China’s manufacturing sector in October expanded at its weakest pace in over two years, hurt by slowing domestic and external demand, in a sign of deepening cracks in the economy from an intensifying trade war with the United States.
Anxiety about China’s cooling growth and its likely drag on the global economy have vexed financial markets recently, and Wednesday’s official Purchasing Managers’ Index (PMI) indicates more stress for investors through coming months.
The official PMI – which gives global investors their first look at business conditions in China at the start of the last quarter of the year – fell to 50.2 in October, the lowest since July 2016 and down from 50.8 in September.
It was a touch above the 50-point mark that separates growth from contraction for a 27th straight month, but undershot the 50.6 forecast in a Reuters poll.
The latest reading suggests a further loss of momentum in the world’s second-biggest economy, and the deteriorating environment for businesses could prompt more policy support from Beijing on top of a raft of recent initiatives.
“All the numbers from China’s PMI release today confirm a broad-based decline in economic activity,” said Raymond Yeung, chief economist for China at ANZ in a client note, adding that conditions for the private sector is “much worse” than headline data suggested.
“Besides an expected reserve requirement ratio (RRR) cut next January, we expect future supportive policy actions to be measured. The government’s priority is to avoid a financial blow-up.”
New export orders, an indicator of future activity, contracted for a fifth straight month and at the fastest pace in at least a year. The sub-index fell to 46.9 from 48.0 in September.
While China’s exports have been pretty resilient largely as firms front-loaded shipments to dodge stiffer U.S. duties, analysts see pressure building in coming months. The continued slump in export orders may be bearing that scenario out.
October is the first full month after the latest U.S. tariffs went into effect. Washington and Beijing slapped additional tariffs on each other’s goods on Sept. 24, and U.S. President Donald Trump has threatened to hit China with more duties.
If the United States follows through on its promise to increase its tariffs to 25 percent at the turn of the year, exporters will feel more pain.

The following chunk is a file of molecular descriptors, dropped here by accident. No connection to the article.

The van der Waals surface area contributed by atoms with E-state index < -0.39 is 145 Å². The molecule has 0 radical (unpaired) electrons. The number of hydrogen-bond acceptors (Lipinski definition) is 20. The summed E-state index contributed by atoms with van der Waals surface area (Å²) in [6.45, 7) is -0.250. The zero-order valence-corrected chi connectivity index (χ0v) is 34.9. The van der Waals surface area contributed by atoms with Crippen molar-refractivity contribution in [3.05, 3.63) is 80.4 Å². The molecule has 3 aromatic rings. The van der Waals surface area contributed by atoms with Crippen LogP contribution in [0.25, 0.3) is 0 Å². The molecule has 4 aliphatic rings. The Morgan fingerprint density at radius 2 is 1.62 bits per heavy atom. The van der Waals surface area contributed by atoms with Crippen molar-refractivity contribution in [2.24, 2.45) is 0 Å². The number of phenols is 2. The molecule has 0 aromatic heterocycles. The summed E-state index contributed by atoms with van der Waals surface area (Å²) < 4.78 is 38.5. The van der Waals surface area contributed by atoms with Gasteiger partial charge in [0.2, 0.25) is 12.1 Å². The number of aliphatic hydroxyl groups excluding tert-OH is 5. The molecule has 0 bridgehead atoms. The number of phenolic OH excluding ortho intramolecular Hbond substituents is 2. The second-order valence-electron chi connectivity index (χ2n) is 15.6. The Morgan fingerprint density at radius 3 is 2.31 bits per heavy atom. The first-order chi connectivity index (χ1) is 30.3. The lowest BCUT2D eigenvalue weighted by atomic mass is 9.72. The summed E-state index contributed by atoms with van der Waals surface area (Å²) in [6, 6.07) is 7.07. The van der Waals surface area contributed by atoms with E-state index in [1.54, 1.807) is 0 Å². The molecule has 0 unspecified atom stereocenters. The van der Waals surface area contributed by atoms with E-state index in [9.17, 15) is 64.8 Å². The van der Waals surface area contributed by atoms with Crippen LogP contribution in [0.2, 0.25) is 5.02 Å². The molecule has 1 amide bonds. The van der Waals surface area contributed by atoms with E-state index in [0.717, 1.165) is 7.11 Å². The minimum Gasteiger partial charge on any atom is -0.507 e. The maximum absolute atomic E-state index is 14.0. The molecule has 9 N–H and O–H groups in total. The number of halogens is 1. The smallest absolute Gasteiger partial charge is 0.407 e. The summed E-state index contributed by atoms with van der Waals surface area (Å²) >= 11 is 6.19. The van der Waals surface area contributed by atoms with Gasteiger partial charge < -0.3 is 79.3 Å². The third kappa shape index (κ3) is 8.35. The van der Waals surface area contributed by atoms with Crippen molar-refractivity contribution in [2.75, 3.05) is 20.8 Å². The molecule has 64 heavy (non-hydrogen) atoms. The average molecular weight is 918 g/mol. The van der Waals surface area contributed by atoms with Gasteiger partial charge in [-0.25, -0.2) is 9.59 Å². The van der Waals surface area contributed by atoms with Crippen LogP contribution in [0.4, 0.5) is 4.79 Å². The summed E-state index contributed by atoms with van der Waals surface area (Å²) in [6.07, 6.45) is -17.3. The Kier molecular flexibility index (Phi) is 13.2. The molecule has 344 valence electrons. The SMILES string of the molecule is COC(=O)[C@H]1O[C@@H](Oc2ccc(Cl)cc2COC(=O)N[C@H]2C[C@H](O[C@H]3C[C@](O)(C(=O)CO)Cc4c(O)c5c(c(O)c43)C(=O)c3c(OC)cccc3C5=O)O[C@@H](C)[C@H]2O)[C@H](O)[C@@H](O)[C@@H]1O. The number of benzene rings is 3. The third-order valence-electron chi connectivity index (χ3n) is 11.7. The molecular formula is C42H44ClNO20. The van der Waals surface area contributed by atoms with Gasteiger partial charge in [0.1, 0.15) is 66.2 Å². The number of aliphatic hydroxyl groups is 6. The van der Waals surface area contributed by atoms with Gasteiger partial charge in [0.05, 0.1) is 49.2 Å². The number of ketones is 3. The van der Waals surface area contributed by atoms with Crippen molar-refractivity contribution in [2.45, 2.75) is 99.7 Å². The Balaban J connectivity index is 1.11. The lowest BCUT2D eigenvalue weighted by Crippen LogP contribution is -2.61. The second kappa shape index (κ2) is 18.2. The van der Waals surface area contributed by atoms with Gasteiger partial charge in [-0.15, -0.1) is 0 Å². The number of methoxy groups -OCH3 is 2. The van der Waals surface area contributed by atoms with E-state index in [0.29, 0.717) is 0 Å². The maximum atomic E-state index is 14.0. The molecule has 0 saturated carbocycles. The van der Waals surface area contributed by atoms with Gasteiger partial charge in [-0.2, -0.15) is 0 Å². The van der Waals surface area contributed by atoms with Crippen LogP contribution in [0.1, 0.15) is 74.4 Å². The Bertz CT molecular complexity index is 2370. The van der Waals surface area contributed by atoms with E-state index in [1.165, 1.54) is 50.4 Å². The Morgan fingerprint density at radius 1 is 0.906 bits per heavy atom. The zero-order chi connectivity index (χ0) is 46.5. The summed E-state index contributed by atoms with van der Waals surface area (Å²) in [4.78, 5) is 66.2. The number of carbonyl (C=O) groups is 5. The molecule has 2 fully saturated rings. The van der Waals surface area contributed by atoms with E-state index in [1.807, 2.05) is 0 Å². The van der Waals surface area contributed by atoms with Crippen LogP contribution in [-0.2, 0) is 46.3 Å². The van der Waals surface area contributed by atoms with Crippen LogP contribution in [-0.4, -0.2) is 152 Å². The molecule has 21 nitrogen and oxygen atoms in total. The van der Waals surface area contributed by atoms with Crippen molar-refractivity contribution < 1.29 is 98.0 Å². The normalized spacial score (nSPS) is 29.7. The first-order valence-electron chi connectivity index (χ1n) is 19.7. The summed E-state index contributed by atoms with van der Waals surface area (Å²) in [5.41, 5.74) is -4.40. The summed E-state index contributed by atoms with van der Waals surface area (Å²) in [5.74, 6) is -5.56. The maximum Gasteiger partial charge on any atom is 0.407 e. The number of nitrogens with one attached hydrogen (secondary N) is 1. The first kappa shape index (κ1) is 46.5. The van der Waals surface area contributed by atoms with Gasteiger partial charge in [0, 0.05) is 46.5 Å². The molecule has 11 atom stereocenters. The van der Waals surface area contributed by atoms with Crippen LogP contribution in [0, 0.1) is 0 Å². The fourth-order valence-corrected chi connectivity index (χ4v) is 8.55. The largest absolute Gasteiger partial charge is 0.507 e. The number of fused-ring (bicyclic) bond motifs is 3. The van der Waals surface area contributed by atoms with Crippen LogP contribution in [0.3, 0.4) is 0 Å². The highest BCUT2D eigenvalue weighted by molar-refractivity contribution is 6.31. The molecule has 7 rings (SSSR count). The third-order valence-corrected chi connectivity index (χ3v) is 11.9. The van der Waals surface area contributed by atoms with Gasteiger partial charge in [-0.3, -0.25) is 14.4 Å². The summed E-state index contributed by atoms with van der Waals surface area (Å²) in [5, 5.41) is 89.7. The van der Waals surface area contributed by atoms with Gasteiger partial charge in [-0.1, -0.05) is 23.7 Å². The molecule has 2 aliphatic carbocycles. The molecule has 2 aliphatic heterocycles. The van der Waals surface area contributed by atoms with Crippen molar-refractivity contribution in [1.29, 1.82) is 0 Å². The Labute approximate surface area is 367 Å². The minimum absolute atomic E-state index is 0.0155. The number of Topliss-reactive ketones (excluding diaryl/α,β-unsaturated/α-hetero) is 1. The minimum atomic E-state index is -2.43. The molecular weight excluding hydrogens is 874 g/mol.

“The 25 percent tariff rate will be activated in January…maybe the weakening of new export orders in the PMI is a warning sign of what’s to come even though it hasn’t been reflected yet in the hard data,” said Julian Evans-Pritchard, Senior China Economist at Capital Economics.
Global policy makers remain anxious about the wider fallout of the U.S.-led protectionist policies.
Japan on Wednesday reported weak industrial output for September partly as the Sino-U.S. trade dispute weighed on its exports, while South Korea’s factory output for last month shrank the most in over 1-1/2 years.
The China PMI survey also showed the production sub-index fell to 52 in October from 53.0 in September, while a new orders saw a sharp decline to 50.8 from 52.0, in a sign of much weaker domestic demand.
The statistics bureau attributed the slump in October’s manufacturing activity to the impact from a week-long national holiday and the challenging external environment.
More than 70 percent of U.S. firms operating in southern China are considering delaying further investment there and moving some or all of their manufacturing to other countries as the trade war bites into profits, a business survey showed on Monday.
China’s economy grew at its weakest pace since the global financial crisis in the third quarter, as manufacturing output and infrastructure investment slowed. Analysts believe business conditions will get worse before getting better.
Firms are already facing pressure on earnings. A survey over the weekend showed profit growth at the country’s industrial powerhouses cooled for the fifth consecutive month in September on the back of a greater slowdown in production and sales.
China’s manufacturing sector has been squeezed by a reduction in sources of credit amid Beijing’s multi-year crackdown on corporate debt and risky lending practices, with smaller firms especially under strain.
Policymakers have already shifted their priorities to reducing risks to growth. Earlier this month China’s central bank announced the fourth reserve requirement ratio (RRR) cut for this year, and is expected to ease monetary policy further.
It is also stepping up moves to lower financing costs and pledged more support to private firms, a key source of jobs. On the fiscal side the government is stepping up stimulus through infrastructure projects, and has also pledged more tax cuts next year to support growth.
Another sister survey released by the NBS on Wednesday showed growth in China’s vast services industry cooled in October.
However, a sub-index of construction activity improved in an indication that the government’s infrastructure push may be taking hold, analysts say.
All the same, some economists believe Beijing might have to sharply boost stimulus soon.
“Beijing’s policy focus so far has been on containing a credit freeze,” Nomura analysts said.
“If our more cautious views prove to be valid, growth will likely slow to such a worrying pace in spring 2019 that Beijing may have to greatly ramp-up its easing/stimulus measures at that time.”
by Stella Qiu and Ryan Woo